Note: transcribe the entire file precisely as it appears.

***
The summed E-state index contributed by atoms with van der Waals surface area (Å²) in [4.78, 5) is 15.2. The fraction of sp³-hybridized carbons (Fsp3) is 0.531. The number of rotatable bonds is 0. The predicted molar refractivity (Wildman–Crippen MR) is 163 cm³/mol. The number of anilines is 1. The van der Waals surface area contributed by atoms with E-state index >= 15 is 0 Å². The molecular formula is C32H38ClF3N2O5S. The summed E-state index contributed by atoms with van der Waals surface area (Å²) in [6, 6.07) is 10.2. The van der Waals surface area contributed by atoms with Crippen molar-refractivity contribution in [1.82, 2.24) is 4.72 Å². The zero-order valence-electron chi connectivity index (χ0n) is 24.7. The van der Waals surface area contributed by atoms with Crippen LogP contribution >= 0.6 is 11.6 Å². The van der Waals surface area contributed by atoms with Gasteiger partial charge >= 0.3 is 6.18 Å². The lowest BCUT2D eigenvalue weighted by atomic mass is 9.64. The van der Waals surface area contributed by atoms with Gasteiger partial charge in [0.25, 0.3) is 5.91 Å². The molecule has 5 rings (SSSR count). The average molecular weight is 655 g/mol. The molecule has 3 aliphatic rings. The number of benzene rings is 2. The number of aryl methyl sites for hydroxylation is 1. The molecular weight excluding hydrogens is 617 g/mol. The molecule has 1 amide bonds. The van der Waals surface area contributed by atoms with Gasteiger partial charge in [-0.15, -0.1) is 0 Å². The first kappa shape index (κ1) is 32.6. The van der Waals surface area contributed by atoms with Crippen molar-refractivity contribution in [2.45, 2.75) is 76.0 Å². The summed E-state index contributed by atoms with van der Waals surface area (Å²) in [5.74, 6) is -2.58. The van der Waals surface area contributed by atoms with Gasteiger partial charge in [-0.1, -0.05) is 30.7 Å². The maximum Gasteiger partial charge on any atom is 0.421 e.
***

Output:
The summed E-state index contributed by atoms with van der Waals surface area (Å²) in [4.78, 5) is 15.2. The fraction of sp³-hybridized carbons (Fsp3) is 0.531. The number of rotatable bonds is 0. The predicted molar refractivity (Wildman–Crippen MR) is 163 cm³/mol. The number of anilines is 1. The van der Waals surface area contributed by atoms with E-state index >= 15 is 0 Å². The molecular formula is C32H38ClF3N2O5S. The summed E-state index contributed by atoms with van der Waals surface area (Å²) in [6, 6.07) is 10.2. The van der Waals surface area contributed by atoms with Crippen molar-refractivity contribution in [1.82, 2.24) is 4.72 Å². The zero-order valence-electron chi connectivity index (χ0n) is 24.7. The van der Waals surface area contributed by atoms with Crippen LogP contribution >= 0.6 is 11.6 Å². The van der Waals surface area contributed by atoms with Gasteiger partial charge >= 0.3 is 6.18 Å². The lowest BCUT2D eigenvalue weighted by atomic mass is 9.64. The van der Waals surface area contributed by atoms with Gasteiger partial charge in [0.25, 0.3) is 5.91 Å². The molecule has 5 rings (SSSR count). The average molecular weight is 655 g/mol. The molecule has 3 aliphatic rings. The number of benzene rings is 2. The number of aryl methyl sites for hydroxylation is 1. The molecular weight excluding hydrogens is 617 g/mol. The molecule has 1 amide bonds. The van der Waals surface area contributed by atoms with Gasteiger partial charge in [-0.15, -0.1) is 0 Å². The first kappa shape index (κ1) is 32.6. The van der Waals surface area contributed by atoms with Crippen molar-refractivity contribution in [2.45, 2.75) is 76.0 Å². The summed E-state index contributed by atoms with van der Waals surface area (Å²) in [5.74, 6) is -2.58. The van der Waals surface area contributed by atoms with Gasteiger partial charge in [-0.1, -0.05) is 30.7 Å². The maximum Gasteiger partial charge on any atom is 0.421 e.